If your clothes don’t actually exist in physical form, is there any point in wearing them?
I know that we all live our lives increasingly online – especially in the last year – but there are some things that seem to demand to be physical, and clothing is one of them. Sure, we’ve all had less opportunity to parade around in our latest fineries or spend time trying out new clothing combinations before heading out to dazzle our chums at exciting and exotic events, but even a fully online presence surely demands real clothes that look good on you. Digital fashion seems an exercise in pointlessness.
Yet here it is, with online magazine CYBR announcing its new non-existent fashion collection for people living in a fictional space station in an imaginary future. Working with digital fashion platform Replicant, they have come up with a 2021 fictional collection and are boasting about its sustainability and tailoring skills as if these words have any meaning with clothes that don’t exist.
The jump-suit and trench-coat on offer are “made from liquid metal and have edging that emits light, adorned with brushed metal hardware” according to the press release, but of course, that’s nonsense – they’re made from pixels. “You can wear physics-breaking clothes that wouldn’t be possible in the ‘real world’”, continues the blurb, which is all well and good – but frankly, the clothes look like sliver latex or PVC, which might be all futuristic looking but is hardly out of the realms of real-world application. Nothing in the press images convincingly backs up the claims of “physics-breaking”, frankly – you can probably buy similar real-world outfits from fetish stores. And you can’t wear this clothing – you upload your photo and have a ‘digital tailor’ (yes, really) fit it to you, reading for uploading to your favourite vanity-based social media site. Are people going to gush and coo over your imaginary $30 jacket? Time alone will tell, but let’s hope that no one decides to point out that the Instagram king has no clothes on.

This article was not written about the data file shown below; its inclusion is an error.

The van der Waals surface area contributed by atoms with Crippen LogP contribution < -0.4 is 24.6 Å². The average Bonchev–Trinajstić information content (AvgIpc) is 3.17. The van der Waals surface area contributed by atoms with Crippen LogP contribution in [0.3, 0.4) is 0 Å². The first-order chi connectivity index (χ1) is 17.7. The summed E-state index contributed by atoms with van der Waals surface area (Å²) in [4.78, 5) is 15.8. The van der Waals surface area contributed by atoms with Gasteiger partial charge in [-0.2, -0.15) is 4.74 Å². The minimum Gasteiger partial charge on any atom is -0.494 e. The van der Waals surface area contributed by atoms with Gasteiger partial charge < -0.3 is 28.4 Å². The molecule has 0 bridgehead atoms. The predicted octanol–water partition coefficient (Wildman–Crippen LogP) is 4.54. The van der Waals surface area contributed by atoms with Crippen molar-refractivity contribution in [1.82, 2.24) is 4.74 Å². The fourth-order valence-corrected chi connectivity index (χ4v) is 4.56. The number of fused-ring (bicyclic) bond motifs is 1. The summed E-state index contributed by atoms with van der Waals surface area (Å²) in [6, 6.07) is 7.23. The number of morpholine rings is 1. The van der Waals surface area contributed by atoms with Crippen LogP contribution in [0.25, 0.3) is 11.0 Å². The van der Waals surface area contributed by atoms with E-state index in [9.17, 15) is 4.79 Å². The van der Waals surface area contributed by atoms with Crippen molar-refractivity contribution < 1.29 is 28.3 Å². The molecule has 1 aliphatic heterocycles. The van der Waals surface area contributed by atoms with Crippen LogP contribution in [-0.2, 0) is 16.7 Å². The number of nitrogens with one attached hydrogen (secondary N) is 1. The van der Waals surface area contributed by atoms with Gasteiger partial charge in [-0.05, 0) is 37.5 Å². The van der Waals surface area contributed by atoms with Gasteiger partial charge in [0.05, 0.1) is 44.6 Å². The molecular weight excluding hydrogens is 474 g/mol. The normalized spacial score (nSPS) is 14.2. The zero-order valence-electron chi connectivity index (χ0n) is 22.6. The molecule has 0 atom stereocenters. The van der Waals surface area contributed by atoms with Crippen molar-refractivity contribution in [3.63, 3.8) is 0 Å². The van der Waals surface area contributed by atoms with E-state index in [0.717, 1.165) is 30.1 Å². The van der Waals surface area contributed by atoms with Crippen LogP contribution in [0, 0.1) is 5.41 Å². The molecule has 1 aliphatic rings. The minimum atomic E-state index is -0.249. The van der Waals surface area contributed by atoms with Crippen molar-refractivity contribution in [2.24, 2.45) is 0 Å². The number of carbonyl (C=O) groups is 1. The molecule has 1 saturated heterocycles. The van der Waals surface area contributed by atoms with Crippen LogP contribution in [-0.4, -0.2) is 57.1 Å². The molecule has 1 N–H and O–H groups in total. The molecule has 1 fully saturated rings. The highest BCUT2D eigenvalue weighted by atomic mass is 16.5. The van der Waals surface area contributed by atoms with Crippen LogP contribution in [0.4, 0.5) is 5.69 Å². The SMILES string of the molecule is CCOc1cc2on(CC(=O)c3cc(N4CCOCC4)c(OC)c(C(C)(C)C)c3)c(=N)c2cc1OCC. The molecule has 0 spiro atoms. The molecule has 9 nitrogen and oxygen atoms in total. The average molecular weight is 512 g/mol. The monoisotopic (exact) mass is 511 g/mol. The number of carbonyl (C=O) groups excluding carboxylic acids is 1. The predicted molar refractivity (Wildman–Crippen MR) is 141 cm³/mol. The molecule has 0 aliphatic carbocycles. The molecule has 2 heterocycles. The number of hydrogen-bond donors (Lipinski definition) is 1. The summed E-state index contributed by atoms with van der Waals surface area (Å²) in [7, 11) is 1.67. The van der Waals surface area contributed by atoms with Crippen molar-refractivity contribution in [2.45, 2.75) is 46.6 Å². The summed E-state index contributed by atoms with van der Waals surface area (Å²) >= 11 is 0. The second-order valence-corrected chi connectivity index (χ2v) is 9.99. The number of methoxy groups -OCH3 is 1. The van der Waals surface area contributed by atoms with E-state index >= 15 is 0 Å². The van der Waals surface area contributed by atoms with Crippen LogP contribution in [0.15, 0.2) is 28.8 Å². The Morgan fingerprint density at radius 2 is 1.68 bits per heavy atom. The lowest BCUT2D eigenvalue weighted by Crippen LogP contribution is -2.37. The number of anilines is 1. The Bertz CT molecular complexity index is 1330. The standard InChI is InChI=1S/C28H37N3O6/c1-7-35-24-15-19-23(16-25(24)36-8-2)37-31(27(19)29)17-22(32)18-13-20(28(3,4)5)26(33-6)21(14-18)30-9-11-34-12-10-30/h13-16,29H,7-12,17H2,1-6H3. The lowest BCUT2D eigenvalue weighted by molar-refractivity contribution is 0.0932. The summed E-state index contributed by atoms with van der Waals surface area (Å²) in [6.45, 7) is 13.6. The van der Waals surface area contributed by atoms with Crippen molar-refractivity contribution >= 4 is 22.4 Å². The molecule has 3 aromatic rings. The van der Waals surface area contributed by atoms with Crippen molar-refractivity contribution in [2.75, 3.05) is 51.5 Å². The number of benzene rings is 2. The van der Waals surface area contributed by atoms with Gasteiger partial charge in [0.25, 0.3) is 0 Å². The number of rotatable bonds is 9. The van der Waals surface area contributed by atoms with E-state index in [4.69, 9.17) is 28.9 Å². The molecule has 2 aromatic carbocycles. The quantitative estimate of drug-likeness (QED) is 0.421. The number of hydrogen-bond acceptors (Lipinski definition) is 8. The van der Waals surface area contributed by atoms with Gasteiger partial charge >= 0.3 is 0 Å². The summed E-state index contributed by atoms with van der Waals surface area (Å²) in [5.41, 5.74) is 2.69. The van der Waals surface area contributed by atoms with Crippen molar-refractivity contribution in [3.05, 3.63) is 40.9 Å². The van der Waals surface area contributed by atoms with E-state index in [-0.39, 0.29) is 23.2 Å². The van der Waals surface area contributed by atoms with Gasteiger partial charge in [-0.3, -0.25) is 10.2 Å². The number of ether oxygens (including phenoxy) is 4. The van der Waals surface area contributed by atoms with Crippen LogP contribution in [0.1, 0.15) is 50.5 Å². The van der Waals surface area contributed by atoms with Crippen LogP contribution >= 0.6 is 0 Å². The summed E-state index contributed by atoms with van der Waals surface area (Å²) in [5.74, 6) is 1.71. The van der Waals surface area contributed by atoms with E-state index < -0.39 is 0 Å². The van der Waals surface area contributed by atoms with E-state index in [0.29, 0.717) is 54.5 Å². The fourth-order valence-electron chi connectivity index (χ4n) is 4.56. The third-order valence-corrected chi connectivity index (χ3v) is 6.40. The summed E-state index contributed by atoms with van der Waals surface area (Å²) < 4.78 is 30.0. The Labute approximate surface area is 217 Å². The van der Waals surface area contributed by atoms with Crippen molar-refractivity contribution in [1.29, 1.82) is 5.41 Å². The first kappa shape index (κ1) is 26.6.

Apparently, ” the production of a digital garment emits 97% less CO2 than the production of a physical garment” – well yes, you would think so. It’s also 100% less real, but nevertheless, the press release continues to gush about this as though this is somehow a way forward for reducing the carbon footprint and environmental cost of actual clothing. But unless you are a complete shut-in, then you’re probably going to need physical clothing at some point (and even if you are a shut-in, you might actually like to put clothes on). Digital fashion, therefore, isn’t environmentally friendly at all, because no one is choosing this instead of actual clothing – they’re buying it in addition.
I’ve seen physical shiny outfits that look more futuristic and provocative than these imaginary clothes. The whole idea of impressing people with your cool fashion is, surely, that it is ultra-stylish and makes you look good – being dressed in CGI clothing by a graphic designer is hardly the same. I understand the desire of people to develop online characters and game personas and even to buy virtual costumes and weapons for those characters, but this… this just seems the height of pointlessness.
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